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Date & start time: Monday 2nd March 2009. 10.35 am start.

Location of Event : Calvert Stables, Windebrowe, Keswick, Cumbria, Uk ( NY 277 240 )

Places visited : River Greta, Brundholme Woods, Brundholme Linesman's Hut and back via the old railway track to Low Briery and Forge Brow.

Walk details : 3.5 ml, 750 ft of ascent, 1 hours 40 mins.

Highest point : Brundholme Woods 475 ft (146m )

Walked with : Myself and the dogs, Harry and Bethan.

Weather : Overcast with a hint of rain at the end.

Calvert Trust Stables . . . a "Riding for the disabled" morning.


While Ann was volunteering her services for the "Riding for the Disabled" support team at the Calvert Trust,

I took the opportunity of a local walk in the Keswick area.

Chance for me to explore the valley of the River Greta.

The old stone arched bridge at Forge Brow crosses the Greta just below the stables.

Winter Beech leaves add colour to the woods
A concrete structure spans the valley . . . more about this later.
Down at the waterside Harry searches for his stick.
A white fronted Dipper mid-stream (just visible on the other photo)

The River Greta water level is low at present but the pools and cataracts are a delight nevertheless.

As we walk the left hand bank the path rises up through the woods . . .
. . . giving us views down to the river and across to Clough Head.

One of the many iron bridges that carried the old Keswick Railway across the river.

The Brundholme Woods path eventually drops down and joins the old track, now a popular cycle and walking path.

Someone has been doing some tree clearance and the wood is stacked to one side.

The old Linesman's Hut, now a shelter and information point.
The bridge over Whit Beck seen through the old railway ironwork.

The signboard describing the river, the aquatic life and the coming of the railway.

Walking back towards Keswick now, we follow the river down.
What happens if you catch a Trout with your bait when Salmon fishing ?
Safety mesh starting to look ever so slightly artistic.
The designer hung this one upside down for some reason !

An old track side bunker survives though the track has long gone.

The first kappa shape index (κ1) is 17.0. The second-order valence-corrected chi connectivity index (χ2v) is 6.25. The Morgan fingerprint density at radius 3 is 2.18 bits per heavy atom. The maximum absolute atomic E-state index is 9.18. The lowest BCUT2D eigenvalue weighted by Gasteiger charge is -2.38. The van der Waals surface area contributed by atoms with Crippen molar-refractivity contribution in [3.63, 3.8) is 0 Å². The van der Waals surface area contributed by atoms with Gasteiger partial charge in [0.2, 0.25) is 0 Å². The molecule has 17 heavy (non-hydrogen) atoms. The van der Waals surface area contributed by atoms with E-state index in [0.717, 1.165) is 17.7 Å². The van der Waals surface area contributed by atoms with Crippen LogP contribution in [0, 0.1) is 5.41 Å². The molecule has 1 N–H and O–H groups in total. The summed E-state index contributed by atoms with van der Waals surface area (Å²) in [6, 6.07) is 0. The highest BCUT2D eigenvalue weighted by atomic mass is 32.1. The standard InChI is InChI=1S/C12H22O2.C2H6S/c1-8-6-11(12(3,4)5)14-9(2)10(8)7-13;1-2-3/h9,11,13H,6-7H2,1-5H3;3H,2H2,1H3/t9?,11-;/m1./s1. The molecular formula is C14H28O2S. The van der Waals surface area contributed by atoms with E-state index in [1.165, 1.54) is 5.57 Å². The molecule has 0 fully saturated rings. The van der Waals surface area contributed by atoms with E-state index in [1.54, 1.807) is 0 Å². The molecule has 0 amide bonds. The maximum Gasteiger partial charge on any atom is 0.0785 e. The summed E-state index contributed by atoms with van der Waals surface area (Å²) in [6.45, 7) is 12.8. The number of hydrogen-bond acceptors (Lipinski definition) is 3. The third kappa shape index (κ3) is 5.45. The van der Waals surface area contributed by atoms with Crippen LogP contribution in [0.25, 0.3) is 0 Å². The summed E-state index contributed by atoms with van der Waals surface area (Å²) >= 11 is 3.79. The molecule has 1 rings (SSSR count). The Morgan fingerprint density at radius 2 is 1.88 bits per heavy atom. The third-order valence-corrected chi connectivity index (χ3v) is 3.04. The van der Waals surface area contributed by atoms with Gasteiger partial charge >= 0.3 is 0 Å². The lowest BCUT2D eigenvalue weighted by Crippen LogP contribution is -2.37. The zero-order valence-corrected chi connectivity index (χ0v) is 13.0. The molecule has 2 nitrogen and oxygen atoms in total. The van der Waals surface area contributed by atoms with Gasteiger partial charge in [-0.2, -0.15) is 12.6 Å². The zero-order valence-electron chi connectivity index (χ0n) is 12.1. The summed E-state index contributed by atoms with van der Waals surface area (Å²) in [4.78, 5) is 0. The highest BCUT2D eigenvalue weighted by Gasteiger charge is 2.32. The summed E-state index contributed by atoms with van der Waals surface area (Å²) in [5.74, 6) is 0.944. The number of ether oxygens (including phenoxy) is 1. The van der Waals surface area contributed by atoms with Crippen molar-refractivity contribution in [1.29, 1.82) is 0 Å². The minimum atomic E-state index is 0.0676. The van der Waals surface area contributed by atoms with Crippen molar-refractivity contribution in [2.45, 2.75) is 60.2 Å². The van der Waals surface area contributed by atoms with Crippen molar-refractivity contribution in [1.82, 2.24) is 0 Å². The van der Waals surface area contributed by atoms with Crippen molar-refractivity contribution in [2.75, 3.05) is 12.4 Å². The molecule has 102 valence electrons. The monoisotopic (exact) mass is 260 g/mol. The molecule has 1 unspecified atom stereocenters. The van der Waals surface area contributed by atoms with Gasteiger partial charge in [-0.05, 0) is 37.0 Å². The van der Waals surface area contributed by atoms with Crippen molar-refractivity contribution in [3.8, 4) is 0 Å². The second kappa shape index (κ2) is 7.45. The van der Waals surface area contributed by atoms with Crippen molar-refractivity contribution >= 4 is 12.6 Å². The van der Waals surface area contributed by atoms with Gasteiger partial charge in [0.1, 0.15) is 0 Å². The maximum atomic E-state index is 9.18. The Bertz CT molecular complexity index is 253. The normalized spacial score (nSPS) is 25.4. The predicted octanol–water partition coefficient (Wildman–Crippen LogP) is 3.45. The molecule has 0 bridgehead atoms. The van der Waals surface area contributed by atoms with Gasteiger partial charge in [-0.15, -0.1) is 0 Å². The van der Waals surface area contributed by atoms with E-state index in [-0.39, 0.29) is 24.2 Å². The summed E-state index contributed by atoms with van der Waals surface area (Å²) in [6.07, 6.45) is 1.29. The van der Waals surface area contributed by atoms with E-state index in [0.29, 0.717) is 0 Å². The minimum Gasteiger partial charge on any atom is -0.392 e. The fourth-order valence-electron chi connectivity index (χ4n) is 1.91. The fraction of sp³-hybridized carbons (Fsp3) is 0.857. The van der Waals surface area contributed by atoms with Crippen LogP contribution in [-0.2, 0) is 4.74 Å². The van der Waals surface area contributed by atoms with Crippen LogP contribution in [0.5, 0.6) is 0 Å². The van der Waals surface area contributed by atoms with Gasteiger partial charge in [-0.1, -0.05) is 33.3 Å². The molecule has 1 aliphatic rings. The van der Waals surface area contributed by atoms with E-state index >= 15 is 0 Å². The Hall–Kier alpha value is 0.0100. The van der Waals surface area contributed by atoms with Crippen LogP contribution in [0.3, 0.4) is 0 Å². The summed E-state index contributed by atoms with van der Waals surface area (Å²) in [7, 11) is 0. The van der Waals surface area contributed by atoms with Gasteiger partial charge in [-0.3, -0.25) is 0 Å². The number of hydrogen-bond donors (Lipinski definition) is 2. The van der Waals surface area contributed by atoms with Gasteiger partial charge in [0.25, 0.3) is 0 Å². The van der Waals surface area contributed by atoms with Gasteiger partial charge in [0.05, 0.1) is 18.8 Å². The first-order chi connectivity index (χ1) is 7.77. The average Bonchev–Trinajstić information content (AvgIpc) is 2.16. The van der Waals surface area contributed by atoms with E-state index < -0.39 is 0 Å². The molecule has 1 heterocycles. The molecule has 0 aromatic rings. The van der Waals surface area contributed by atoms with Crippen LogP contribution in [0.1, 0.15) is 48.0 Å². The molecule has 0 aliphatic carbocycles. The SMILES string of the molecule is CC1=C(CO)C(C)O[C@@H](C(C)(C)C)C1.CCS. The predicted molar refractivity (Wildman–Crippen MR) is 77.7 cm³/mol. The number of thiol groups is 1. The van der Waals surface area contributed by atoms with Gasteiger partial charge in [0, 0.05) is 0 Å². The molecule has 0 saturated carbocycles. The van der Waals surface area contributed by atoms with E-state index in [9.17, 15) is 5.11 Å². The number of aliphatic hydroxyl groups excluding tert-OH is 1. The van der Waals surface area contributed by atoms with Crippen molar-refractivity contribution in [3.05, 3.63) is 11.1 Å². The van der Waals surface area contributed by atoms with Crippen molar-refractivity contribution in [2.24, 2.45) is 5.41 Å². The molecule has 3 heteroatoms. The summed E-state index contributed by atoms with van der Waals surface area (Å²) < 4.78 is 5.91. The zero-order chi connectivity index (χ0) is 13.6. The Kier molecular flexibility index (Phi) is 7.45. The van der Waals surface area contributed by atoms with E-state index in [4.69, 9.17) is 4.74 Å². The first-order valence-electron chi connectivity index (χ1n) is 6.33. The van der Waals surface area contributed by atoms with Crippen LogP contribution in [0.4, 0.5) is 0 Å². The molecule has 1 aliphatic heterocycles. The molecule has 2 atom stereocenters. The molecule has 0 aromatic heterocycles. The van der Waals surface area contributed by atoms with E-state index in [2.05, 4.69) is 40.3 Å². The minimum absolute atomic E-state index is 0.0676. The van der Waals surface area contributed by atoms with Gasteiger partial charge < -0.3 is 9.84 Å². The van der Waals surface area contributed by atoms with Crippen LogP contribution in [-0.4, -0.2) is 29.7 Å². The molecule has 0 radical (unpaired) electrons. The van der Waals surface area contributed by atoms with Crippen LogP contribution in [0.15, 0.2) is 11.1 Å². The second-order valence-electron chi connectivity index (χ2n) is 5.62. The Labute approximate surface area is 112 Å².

The station platform at Briery.

The signboard describes the old Bobbin Mill that used to manufacture wooded Bobbins in the riverside buildings here.

The railway was important for importing timber and exporting finished products from the mill.

A sturdy bridge over the railway gives access to the Briery site.

A short way on and the path rises and turns sharply along the hillside.

The stonework was the old railway tunnel entrance, now filled and by-passed.

The boardwalk allows us to continue on towards Keswick

making this a practical proposition for cycling, pushchair use and for access for the disabled .

High above the river, looking down on the mill leat for the old Forge Mill.
The end of the boardwalk leads us back to the A66 bridge.

Controversial at the time, the new A66 has certainly made access to Keswick, the North Lakes and the west coast towns a lot easier.

This high viaduct design is full of graceful curves, both on the structure itself and of the roadway above.

It's design won a rather prestigious award . . . for the Best Concrete Engineering Structure of the 20th Century . . . impressive.

The Sustrans signpost highlighting the Keswick to Penrith Cycle way.
Back down at the riverside, is this house called "The Dragon's Den" ?

[ Almost Serpently Not ]

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Technical note: Pictures taken with with my Cannon G7 Digital camera.

Resized in Photoshop, and built up on a Dreamweaver web builder.

This site best viewed with . . . an hour or two to spare to walk the dogs.

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© RmH.2009 # Email me here # or leave me a Guest Book Entry

Previous walk - 28th February 2009 Kings How and Grange Fell

A previous time up here - 13th July 2006 Castlerigg and the Keswick Railway Path

Hi Roger,

As always, I get home from work and the first thing I do is look at all the lakeland websites. I love the railway walk in Keswick but more so because I trained as a civil engineer and I just love looking at Victorian structures.

I don't know whether you know ( you referred to him as the designer of the inverted bridge ) but the man who designed and built the railway was none other than Sir Thomas Bouch - the man who designed the ill-fated Tay bridge that blew down in a storm on 28th December 1879.

I won't bore you with any more detail but it was a tragedy in every sense of the word. He was a mild mannered and very unassuming man who was completely out of his depth, but with typical Victorian aplomb he didn't realise it.

Kindest regards . . . Martin Scott